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Contemporary objects go on display for the first time

29 July 2022

Gay Love It’s the Real Thing badge, date unknown, Andy Burnham's dark navy workers' jacket, Black Lives Matter knitted bannerette, 2020 and Brewdog Barnard Castle Eye Test beer can, 2020.

Over the summer months visitors to People’s History Museum will be able to see some of the objects that have recently been added to its collection.  Many of these represent events that have taken place over the last three years, and all play a part in telling the story of the past, present and future of democracy in Britain.

The Black Lives Matter protests spread across the world following the murder of George Floyd in May 2020.  The Black Lives Matter knitted bannerette is on display in Main Gallery One alongside other recent acquisitions.  It was created from a pattern created by Ola Ogunlolu, who is a Black male knitter from the US.  It was displayed in the creator’s window at their home in Sale, Greater Manchester during Covid-19 showing how people adapted their protests to remain indoors, and how these events intersected.

The Dominic Cummings controversy became one of the ‘where were you’ moments at the height of the Covid-19 pandemic.  This was when in March 2020 the Prime Minister’s chief advisor, Dominic Cummings, made a journey across the country with Covid-19 symptoms during the first ‘lockdown’; a time when non-essential travel was forbidden.  Brewdog came up with a tongue-in-cheek response with the production of ‘hazy’ beer in the Brewdog Barnard Castle Eye Test beer can, profits from the sale of which went back into supporting the NHS.

Contemporary objects have the power to help you relive moments, to prompt reflection on what has taken place and to consider the actions taken since events have taken place.  The Love Fashion, Hate Sweatshops badge does just this.  It was created by ‘War on Want’ to call the government to regulate fashion companies and guarantee decent working conditions.  During Covid-19 many UK based sweatshops continued to run illegally and with no safety controls in place this fuelled the case rates– especially among the working class and migrants who were often working for wages below minimum wage.

The North South divide was one of the issues highlighted during Covid-19. Andy Burnham’s dark navy workers’ jacket takes us to the period during which the Greater Manchester region was facing the harshest Covid-19 lockdown restrictions without a support package for businesses and low-paid workers.  The press conference held outside Manchester’s Bridgewater Hall on Tuesday 20 October 2020 became a defining moment, when the Mayor of Greater Manchester implored the government to give £65million of funding to support the region to ease the challenges that it was facing.  The jacket he wore is on display in the window of the Conservation Studio in Main Gallery Two and his speech notes are held in the museum’s collection.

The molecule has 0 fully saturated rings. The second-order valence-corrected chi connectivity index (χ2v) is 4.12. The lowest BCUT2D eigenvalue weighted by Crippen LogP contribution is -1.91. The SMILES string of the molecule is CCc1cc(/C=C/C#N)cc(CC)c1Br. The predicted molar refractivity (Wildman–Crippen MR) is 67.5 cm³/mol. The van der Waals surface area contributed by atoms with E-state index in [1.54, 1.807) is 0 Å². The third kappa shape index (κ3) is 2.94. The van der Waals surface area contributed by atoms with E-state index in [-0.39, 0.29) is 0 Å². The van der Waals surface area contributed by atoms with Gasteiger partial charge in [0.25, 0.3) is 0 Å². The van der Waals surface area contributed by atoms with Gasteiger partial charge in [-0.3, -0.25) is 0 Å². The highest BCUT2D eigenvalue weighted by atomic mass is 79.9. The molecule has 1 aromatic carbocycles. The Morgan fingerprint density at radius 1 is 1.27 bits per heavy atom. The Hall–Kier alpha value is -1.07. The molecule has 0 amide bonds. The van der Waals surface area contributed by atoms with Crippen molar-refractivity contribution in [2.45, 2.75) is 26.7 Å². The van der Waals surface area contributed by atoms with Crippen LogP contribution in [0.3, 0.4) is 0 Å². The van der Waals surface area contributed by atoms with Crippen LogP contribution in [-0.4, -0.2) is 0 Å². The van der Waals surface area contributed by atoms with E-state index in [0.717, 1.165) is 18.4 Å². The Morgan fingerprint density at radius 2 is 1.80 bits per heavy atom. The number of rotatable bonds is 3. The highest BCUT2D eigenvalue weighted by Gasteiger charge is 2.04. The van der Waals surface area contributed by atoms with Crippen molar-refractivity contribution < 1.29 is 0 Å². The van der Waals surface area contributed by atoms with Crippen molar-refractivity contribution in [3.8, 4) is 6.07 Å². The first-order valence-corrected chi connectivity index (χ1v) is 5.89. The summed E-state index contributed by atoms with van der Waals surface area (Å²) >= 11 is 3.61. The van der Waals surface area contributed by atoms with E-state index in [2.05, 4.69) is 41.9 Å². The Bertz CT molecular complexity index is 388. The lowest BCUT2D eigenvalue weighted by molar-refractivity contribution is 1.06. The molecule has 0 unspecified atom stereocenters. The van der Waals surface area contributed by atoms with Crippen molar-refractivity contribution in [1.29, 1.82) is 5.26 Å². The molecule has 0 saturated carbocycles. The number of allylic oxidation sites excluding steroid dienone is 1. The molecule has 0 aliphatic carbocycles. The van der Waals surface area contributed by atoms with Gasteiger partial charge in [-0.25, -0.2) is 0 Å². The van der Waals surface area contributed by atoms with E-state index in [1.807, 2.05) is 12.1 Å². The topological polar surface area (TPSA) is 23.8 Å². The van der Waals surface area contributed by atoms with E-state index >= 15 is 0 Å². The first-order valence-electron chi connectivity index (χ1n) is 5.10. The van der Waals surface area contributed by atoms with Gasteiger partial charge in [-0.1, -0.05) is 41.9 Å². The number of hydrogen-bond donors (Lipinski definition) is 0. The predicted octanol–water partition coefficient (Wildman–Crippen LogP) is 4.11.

Not every object when it is acquired by People’s History Museum includes all of the background information, which is the case for the Gay Love It’s the Real Thing badge.  Based on the Coca-Cola identity the date the badge was created is unknown and research into its story is ongoing. If you have any information please share the details with

People’s History Museum’s opening hours are Monday to Sunday, from 10.00am to 5.00pm during the school summer holidays.  The museum and its exhibitions are free to visit with a suggested donation of £5. To find out more visit, and keep up to date with the latest news by signing up to receive PHM’s e-newsletter, read the blog, or following the museum on social media on Twitter @PHMMcr, Facebook @PHMMcr, and Instagram @phmmcr.



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People’s History Museum
People’s History Museum (PHM) in Manchester is the national museum of democracy. It shares stories about the struggle for equity and equality, celebrates radical history and provides space to explore contemporary issues through marginalised voices. PHM’s vision is of a fairer society where people’s voices and actions make a difference and its mission is to encourage people to care more about community and society, to speak up and take a stand on the issues that matter to them.

PHM is more than a museum about campaigning; it is a museum that campaigns, using its voice to encourage people to take action to bring about positive change.

PHM offers a powerful programme that it co-creates with communities with lived experience; 2018 looked at representation and commemorated 100 years since some women and all men won the right to vote in Britain, in 2019 the focus was on protest to mark the bicentenary of the Peterloo Massacre in Manchester, the 2020-2021 programme explored the theme of migration and beginning in 2022 disabled people’s rights and activism is the headline theme.

Key funders
PHM is incredibly grateful for the support of all its funders and stakeholders. PHM is an Arts Council England (ACE) National Portfolio Organisation (NPO). The work of PHM is supported using public funding by ACE, the national development body for arts and culture across England, working to enrich people’s lives. PHM is funded by the Greater Manchester Combined Authority (GMCA) Culture Fund, supporting organisations to provide cultural activity and to work with, and in communities, across Greater Manchester.

Previous winner of Kids in Museums Family Friendly Museum Award. One of the 2020-1 winners of the Activist Museum Award. Shortlisted as Art Fund Museum of the Year 2022.

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